By John Parsons, Director of Innovation for PE and Sport
In Part 1 of my blog (click HERE to read), I discussed the challenge of aligning beliefs and values, with what we say and what we do. I explored the ‘first hurdle’ of being really clear on what we believe and value first as this both communicates outwards and should then guide our communication and action. Unfortunately, in many cases, individuals and organisations ‘fall at the first’ by not going through the process of really establishing beliefs and values, or the ‘WHY’. In a PE and Sport context, this has led to curriculums that are sport led as opposed to child and learning led, an approach which has too frequently only catered for about 20% and a subject which does not align to the broader values of the school.
What often happens as a result of the above is that we end up valuing what we measure rather than measuring what we value. An example of this is the ‘run till you drop’ fitness testing in young children which seems to be making a comeback. Proponents of this approach will point to an increase in the fitness levels of these children to prove that it works and must therefore be introduced to every child in all schools as a way to measure their fitness and, by implication, the performance of the school. Whilst we are all concerned about children’s inactivity levels, we should be thinking long term and working to create positive relationships with physical activity for life and really thinking about the type of experience we want children to have to develop this lifelong love of being active. Just as being treated all the same, standing in queues waiting for their turn to fail will not achieve this, neither will getting all children to run until they can’t run anymore. Instead, we should be providing experiences which ensure that all children feel like they belong, can achieve and be successful, treats them as individuals and gives them a sense of ownership.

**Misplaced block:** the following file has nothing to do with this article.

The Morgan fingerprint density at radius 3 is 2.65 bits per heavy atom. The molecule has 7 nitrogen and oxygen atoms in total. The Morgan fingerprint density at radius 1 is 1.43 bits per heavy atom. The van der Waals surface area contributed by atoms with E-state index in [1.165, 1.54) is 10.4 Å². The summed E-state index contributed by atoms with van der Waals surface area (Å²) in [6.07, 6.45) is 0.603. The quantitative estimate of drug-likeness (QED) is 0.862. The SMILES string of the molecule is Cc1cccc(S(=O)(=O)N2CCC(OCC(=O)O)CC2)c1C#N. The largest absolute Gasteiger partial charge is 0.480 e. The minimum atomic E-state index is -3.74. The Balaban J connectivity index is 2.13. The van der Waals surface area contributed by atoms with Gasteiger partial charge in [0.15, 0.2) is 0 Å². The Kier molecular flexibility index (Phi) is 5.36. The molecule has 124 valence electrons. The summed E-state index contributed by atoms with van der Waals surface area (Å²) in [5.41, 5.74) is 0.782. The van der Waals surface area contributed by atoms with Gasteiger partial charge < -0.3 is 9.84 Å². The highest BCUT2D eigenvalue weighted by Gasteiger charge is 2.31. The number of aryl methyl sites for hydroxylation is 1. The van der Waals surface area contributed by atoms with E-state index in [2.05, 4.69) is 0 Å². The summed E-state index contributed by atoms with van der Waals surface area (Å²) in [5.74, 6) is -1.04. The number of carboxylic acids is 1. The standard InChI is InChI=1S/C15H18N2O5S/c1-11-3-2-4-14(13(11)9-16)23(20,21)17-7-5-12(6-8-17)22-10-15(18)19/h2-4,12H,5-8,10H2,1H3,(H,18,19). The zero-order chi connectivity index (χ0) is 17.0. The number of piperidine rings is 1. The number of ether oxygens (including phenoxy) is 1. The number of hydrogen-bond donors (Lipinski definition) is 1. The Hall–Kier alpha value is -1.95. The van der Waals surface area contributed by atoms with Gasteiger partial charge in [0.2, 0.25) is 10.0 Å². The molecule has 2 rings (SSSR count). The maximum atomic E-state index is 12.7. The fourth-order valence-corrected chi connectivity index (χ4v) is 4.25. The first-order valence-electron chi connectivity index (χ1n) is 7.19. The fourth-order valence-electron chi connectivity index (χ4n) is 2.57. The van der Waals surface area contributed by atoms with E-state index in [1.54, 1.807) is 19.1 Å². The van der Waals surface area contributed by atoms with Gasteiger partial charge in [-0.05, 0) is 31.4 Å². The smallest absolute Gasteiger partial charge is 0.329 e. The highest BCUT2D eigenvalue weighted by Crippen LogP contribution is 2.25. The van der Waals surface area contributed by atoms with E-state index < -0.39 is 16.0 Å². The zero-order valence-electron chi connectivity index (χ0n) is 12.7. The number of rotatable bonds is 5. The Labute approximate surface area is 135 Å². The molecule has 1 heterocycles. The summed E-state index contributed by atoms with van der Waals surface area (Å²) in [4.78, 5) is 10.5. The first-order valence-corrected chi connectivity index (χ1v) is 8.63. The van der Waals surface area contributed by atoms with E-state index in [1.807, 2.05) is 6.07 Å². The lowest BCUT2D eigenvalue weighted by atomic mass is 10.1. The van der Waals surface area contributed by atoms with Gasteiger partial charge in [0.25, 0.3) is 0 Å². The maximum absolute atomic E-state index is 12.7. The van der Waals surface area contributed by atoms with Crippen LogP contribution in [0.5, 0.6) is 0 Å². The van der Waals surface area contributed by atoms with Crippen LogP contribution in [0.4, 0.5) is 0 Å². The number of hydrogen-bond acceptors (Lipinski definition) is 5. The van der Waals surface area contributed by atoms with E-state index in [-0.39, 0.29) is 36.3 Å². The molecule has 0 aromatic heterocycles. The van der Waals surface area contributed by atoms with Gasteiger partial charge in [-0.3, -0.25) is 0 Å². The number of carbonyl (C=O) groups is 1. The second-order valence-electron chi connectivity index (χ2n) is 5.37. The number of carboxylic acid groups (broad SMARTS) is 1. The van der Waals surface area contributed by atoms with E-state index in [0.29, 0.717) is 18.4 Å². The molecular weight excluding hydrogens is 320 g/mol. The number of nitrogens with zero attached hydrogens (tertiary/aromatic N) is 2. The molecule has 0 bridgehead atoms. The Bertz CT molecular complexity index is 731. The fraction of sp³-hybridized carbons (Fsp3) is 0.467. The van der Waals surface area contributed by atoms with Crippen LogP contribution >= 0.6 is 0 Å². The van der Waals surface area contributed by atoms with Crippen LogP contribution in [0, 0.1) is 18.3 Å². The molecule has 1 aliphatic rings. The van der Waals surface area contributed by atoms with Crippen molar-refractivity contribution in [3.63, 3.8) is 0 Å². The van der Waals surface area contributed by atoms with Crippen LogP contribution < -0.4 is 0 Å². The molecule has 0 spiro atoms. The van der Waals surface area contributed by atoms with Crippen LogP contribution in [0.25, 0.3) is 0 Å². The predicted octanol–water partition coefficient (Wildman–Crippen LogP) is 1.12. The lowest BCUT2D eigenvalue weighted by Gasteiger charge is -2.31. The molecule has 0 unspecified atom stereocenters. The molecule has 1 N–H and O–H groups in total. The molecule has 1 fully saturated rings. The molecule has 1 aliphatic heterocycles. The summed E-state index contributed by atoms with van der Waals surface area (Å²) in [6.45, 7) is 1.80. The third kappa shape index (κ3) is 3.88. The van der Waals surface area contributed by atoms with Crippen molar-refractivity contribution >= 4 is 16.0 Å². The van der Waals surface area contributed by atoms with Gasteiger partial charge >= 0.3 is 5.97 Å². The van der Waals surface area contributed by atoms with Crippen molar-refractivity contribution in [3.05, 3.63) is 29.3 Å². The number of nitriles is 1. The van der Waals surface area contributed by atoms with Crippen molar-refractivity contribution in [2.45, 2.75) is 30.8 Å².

We should be communicating and measuring what we really value – children’s physical skills of course, but also their confidence to move and be active, how they cope when things get difficult, how they engage with, support and learn from others, whether they can solve problems, come up with their own ideas, evaluate their own and others’ performance to name some. Surely this is the really important stuff rather than whether they can make a chest pass, a forward roll, a flick pass etc. The win-win is that by developing the really important stuff, they develop these skills much more quickly as well, and we don’t just need to make it the main focus in a PE context! This therefore brings us to our next hurdle – aligning what we say with what we believe. How do we communicate with children, other staff and parents in a way that really aligns? Some suggestions might be:
- What does our curriculum itself communicate? Does it talk about what the children are learning or what they are doing? Does it show sports/activities as the focus of their learning or as servants to develop their personal, social, physical, cognitive, creative, health and fitness skills?